The Filthiest Public Places: Bacteria are With Us Everywhere

We know that public places are unclean, which is why we don’t touch the railings on the subway or touch our mouths after holding the door in any public place.

But have you asked yourself how dirty is dirty?

Some researchers went out and tried to find exactly how dirty public places are, and the results reveal how much cleaning materials and commercial scrubbers are necessary to keep bacteria from thriving in these spaces. The following are the dirtiest public places they found.

The Office

The place where we spend eight hours a day has almost 500 species of bacteria. A study published in the journal PLoS ONE examined 90 offices in three different cities: Tucson, New York, and San Francisco. The researchers collected data by swabbing keyboards, mice, desktops, chairs, and phones in both men’s and women’s desks.

The results reveal that there are more bacteria in men’s desks than the women’s and that most of these bacteria were from nasal, dermal, oral and intestinal cavities, which posed no threat to people with healthy immune systems.

Among the swabbed samples, office chairs and phones contained more bacteria than mice and keyboards. Offices in New York have the most germs while the ones in San Francisco have the least number of bacteria. Also, the bacteria in these cities were similar while the ones in Tucson are distinguishable. This may be related to Arizona’s climate that may have encouraged different types of bacteria to grow.

The most commonly found bacteria included the following:

1. Streptococcus. This airborne bacterium is the culprit of strep throat and could lead to more serious illnesses such as pneumonia.
2. Corynebacterium. This is the cause of diphtheria.
3. Flavimonas. This gram-negative bacterium causes sepsis and peritonitis.
4. Burkholderiales. This order of pro-bacteria includes both pathogenic and non-pathogenic bacteria including Burkholderia, which causes pulmonary infections.

Public Restrooms

restroom sign

If you think 500 species of bacteria is too much, imagine having 77,000 distinct types. That’s how many types of bacteria are found in a public restroom. Most of these came from fecal matter and skin-associated bacteria, which humans shed daily.

But the researchers found that even though human beings can shed a lot of bacteria in such a small space, the bacteria could also quickly die out when left alone for a few hours. Gut-bacteria died more quickly because they require a warm, moist environment to thrive. Skin bacteria were more resilient; however, they could be quickly eradicated with a quick cleanup. Some of the more dangerous bacteria and viruses included the following:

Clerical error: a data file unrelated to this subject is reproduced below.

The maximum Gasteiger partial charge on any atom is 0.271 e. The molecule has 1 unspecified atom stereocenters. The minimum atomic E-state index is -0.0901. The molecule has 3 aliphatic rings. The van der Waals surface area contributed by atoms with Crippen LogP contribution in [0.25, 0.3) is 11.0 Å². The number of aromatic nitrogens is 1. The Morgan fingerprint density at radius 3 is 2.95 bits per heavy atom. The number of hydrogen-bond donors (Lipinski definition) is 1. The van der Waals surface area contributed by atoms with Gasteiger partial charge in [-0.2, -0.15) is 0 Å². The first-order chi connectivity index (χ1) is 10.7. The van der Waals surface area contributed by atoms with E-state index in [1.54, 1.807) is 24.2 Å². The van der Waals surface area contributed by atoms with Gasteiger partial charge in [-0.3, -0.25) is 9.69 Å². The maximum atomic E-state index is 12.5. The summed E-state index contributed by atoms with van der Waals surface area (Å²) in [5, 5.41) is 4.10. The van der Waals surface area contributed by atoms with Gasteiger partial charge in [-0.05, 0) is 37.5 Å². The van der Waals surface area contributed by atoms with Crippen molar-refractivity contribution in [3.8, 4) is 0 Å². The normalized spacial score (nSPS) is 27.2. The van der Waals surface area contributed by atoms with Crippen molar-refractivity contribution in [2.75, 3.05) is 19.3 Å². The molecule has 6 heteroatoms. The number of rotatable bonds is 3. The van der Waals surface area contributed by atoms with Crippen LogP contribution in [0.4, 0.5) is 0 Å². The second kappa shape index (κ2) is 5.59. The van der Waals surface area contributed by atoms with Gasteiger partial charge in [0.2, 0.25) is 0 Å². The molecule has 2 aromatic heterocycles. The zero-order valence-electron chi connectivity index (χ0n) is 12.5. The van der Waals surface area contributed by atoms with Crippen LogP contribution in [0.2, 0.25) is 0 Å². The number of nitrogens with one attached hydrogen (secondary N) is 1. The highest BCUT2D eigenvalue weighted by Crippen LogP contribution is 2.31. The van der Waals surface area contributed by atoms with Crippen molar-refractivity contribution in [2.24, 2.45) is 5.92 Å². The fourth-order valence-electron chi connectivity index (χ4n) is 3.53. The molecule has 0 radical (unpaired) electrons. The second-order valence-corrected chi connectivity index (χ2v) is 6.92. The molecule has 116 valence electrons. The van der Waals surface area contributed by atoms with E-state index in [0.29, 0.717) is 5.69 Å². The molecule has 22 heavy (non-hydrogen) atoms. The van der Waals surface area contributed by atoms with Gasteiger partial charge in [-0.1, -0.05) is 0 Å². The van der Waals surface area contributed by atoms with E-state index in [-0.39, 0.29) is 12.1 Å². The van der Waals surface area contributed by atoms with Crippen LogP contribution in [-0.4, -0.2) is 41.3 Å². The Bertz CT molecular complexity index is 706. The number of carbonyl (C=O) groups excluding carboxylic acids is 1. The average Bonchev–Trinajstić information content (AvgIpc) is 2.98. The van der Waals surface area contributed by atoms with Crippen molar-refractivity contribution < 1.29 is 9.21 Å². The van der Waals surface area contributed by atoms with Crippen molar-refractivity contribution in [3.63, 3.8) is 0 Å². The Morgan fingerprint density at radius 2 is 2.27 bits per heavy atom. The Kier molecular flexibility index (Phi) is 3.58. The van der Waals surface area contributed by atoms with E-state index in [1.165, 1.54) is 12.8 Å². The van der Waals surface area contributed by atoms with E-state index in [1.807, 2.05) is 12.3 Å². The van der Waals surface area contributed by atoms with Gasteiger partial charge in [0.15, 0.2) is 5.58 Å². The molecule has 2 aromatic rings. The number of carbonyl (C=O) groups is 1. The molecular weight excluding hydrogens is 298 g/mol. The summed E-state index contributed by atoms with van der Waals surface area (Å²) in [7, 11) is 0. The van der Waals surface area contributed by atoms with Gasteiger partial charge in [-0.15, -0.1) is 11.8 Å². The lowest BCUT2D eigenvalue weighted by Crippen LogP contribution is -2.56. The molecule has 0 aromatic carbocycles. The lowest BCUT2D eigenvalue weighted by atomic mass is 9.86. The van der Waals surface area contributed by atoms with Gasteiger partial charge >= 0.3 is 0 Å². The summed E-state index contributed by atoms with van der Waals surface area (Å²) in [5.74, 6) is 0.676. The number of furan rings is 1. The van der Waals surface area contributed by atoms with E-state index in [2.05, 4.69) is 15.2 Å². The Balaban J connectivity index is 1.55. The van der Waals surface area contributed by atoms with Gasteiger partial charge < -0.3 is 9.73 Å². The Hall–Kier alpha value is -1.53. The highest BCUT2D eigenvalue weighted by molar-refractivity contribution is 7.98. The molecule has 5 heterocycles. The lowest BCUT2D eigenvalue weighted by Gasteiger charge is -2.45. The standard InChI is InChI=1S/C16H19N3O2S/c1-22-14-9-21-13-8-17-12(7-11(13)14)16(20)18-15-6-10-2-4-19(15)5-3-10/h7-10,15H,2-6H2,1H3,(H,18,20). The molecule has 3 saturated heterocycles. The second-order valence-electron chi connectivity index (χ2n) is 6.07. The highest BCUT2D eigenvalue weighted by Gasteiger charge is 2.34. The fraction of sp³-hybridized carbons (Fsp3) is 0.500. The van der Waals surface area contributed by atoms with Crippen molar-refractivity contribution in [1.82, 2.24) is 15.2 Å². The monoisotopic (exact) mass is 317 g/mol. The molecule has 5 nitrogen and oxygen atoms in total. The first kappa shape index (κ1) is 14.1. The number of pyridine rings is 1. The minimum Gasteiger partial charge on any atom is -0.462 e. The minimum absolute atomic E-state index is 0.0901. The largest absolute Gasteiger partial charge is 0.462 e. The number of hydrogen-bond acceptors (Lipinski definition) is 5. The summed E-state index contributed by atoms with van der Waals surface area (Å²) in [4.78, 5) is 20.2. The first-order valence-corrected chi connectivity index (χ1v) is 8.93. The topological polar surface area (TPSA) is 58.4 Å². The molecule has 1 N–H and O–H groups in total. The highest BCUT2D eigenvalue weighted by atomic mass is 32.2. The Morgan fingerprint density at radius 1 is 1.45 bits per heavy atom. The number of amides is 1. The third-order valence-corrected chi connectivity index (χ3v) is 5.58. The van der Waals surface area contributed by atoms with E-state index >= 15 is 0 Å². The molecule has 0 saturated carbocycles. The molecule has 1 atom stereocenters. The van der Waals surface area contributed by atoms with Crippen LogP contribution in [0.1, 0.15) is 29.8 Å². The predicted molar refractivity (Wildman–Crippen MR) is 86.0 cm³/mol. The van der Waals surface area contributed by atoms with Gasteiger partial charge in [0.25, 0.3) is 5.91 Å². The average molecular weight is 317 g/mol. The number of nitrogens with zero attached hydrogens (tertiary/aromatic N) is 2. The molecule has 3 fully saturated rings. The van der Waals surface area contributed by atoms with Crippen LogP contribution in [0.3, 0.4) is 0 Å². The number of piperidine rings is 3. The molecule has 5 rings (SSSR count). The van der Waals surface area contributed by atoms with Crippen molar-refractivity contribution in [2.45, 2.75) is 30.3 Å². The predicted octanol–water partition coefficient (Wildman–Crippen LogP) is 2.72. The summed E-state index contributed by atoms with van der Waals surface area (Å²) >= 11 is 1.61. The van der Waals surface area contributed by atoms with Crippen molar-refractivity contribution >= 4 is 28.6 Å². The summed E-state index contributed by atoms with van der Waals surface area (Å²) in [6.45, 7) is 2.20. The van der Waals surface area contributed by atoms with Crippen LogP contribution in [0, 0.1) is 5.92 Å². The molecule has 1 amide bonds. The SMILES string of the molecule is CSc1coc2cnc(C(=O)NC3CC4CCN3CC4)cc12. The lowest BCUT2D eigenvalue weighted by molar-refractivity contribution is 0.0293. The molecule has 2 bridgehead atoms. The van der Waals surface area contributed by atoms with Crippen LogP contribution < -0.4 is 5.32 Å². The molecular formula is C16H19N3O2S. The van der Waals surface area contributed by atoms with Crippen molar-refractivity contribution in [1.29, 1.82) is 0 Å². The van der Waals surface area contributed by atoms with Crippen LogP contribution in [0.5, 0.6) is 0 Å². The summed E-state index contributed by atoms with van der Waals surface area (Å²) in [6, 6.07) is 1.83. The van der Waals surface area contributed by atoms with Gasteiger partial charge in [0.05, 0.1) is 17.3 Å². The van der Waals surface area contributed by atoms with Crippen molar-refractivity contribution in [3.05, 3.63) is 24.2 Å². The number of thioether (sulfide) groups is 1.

1. Fecal bacteria. These bacteria are an indicator that there is fecal contamination; when found in water, it may not be harmful.
2. E. coli. E. coli is typical in healthy people but may also cause diarrhea and vomiting.
3. Methicillin-resistant Staphylococcus aureus (MRSA). MRSA causes skin, lung, and bloodstream infections.
4. Salmonella. This is another well-known virus that causes diseases of the intestinal tract.
5. Norovirus. This contagious virus also causes diarrhea and vomiting.
6. Shigella. Shigella also causes stomach problems and fever.


You would think that restaurants are the last place to be bacteria-infested, but, sadly, that is not the case. Chairs, tables, menus, utensils, and even lemon wedges have a lot of bacteria due to the high concentration of people and food in one area.

High chairs often have direct contact with soiled diapers and dirty shoes. Menus are passed along from one guest to the other, and most often before the guest wash their hands. Cleaners wipe the table clean, but often the bacteria from leftover food is only spread to other tables instead of being wiped clean.

How to Stay Clean in a Public Place?

Public places are often the breeding ground of bacteria and viruses, but as long as they are kept clean using scrubbers and disinfectant, the general populace is not in danger of any the illnesses and diseases they could engender. Also, most studies show that even basic personal hygiene, such as washing hands with soap and water, does a lot to increase a person’s resistance against viruses and bacteria. Following basic hygiene is the best way to keep illnesses at bay.

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